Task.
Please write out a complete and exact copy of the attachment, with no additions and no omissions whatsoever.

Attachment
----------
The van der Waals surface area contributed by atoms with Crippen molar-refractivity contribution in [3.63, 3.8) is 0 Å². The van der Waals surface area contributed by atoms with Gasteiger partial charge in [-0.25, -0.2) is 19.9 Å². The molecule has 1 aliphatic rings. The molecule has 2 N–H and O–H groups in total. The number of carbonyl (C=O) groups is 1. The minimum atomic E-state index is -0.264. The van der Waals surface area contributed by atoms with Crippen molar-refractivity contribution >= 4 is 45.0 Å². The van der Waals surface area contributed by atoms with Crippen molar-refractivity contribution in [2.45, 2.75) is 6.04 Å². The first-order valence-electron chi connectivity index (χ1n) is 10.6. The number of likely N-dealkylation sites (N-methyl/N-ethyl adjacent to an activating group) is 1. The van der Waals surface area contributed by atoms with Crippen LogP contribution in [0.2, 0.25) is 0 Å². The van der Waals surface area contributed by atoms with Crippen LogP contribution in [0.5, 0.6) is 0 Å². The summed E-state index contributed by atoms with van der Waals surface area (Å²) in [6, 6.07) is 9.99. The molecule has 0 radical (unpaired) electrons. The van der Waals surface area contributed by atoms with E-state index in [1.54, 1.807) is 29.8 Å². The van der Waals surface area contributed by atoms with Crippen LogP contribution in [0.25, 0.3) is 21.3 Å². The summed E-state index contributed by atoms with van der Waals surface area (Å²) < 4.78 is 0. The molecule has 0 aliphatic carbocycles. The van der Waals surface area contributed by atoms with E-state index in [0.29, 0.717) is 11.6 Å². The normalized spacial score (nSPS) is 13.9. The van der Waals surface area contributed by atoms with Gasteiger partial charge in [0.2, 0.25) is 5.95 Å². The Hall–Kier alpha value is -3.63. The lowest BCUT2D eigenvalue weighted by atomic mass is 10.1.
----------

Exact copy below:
The van der Waals surface area contributed by atoms with Crippen molar-refractivity contribution in [3.63, 3.8) is 0 Å². The van der Waals surface area contributed by atoms with Gasteiger partial charge in [-0.25, -0.2) is 19.9 Å². The molecule has 1 aliphatic rings. The molecule has 2 N–H and O–H groups in total. The number of carbonyl (C=O) groups is 1. The minimum atomic E-state index is -0.264. The van der Waals surface area contributed by atoms with Crippen molar-refractivity contribution >= 4 is 45.0 Å². The van der Waals surface area contributed by atoms with Crippen molar-refractivity contribution in [2.45, 2.75) is 6.04 Å². The first-order valence-electron chi connectivity index (χ1n) is 10.6. The number of likely N-dealkylation sites (N-methyl/N-ethyl adjacent to an activating group) is 1. The van der Waals surface area contributed by atoms with Crippen LogP contribution in [0.2, 0.25) is 0 Å². The van der Waals surface area contributed by atoms with Crippen LogP contribution in [0.5, 0.6) is 0 Å². The summed E-state index contributed by atoms with van der Waals surface area (Å²) in [6, 6.07) is 9.99. The molecule has 0 radical (unpaired) electrons. The van der Waals surface area contributed by atoms with E-state index in [1.54, 1.807) is 29.8 Å². The van der Waals surface area contributed by atoms with Crippen LogP contribution in [0.25, 0.3) is 21.3 Å². The summed E-state index contributed by atoms with van der Waals surface area (Å²) < 4.78 is 0. The molecule has 0 aliphatic carbocycles. The van der Waals surface area contributed by atoms with E-state index in [0.29, 0.717) is 11.6 Å². The normalized spacial score (nSPS) is 13.9. The van der Waals surface area contributed by atoms with Gasteiger partial charge in [0.2, 0.25) is 5.95 Å². The Hall–Kier alpha value is -3.63. The lowest BCUT2D eigenvalue weighted by atomic mass is 10.1.